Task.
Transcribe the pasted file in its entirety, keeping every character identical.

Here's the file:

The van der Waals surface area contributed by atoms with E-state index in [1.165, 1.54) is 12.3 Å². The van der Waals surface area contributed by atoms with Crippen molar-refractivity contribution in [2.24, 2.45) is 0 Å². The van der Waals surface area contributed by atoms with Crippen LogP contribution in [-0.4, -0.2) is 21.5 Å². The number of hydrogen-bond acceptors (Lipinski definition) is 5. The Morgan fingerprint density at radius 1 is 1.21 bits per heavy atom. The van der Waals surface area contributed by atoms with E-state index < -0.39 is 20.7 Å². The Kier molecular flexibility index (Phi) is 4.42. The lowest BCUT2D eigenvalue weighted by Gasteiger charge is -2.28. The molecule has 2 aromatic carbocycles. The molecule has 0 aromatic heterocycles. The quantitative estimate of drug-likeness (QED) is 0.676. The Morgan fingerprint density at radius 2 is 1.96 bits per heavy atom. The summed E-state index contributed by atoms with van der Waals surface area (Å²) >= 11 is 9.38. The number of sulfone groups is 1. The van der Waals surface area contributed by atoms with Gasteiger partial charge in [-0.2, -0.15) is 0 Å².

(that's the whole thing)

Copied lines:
The van der Waals surface area contributed by atoms with E-state index in [1.165, 1.54) is 12.3 Å². The van der Waals surface area contributed by atoms with Crippen molar-refractivity contribution in [2.24, 2.45) is 0 Å². The van der Waals surface area contributed by atoms with Crippen LogP contribution in [-0.4, -0.2) is 21.5 Å². The number of hydrogen-bond acceptors (Lipinski definition) is 5. The Morgan fingerprint density at radius 1 is 1.21 bits per heavy atom. The van der Waals surface area contributed by atoms with E-state index < -0.39 is 20.7 Å². The Kier molecular flexibility index (Phi) is 4.42. The lowest BCUT2D eigenvalue weighted by Gasteiger charge is -2.28. The molecule has 2 aromatic carbocycles. The molecule has 0 aromatic heterocycles. The quantitative estimate of drug-likeness (QED) is 0.676. The Morgan fingerprint density at radius 2 is 1.96 bits per heavy atom. The summed E-state index contributed by atoms with van der Waals surface area (Å²) >= 11 is 9.38. The number of sulfone groups is 1. The van der Waals surface area contributed by atoms with Gasteiger partial charge in [-0.2, -0.15) is 0 Å².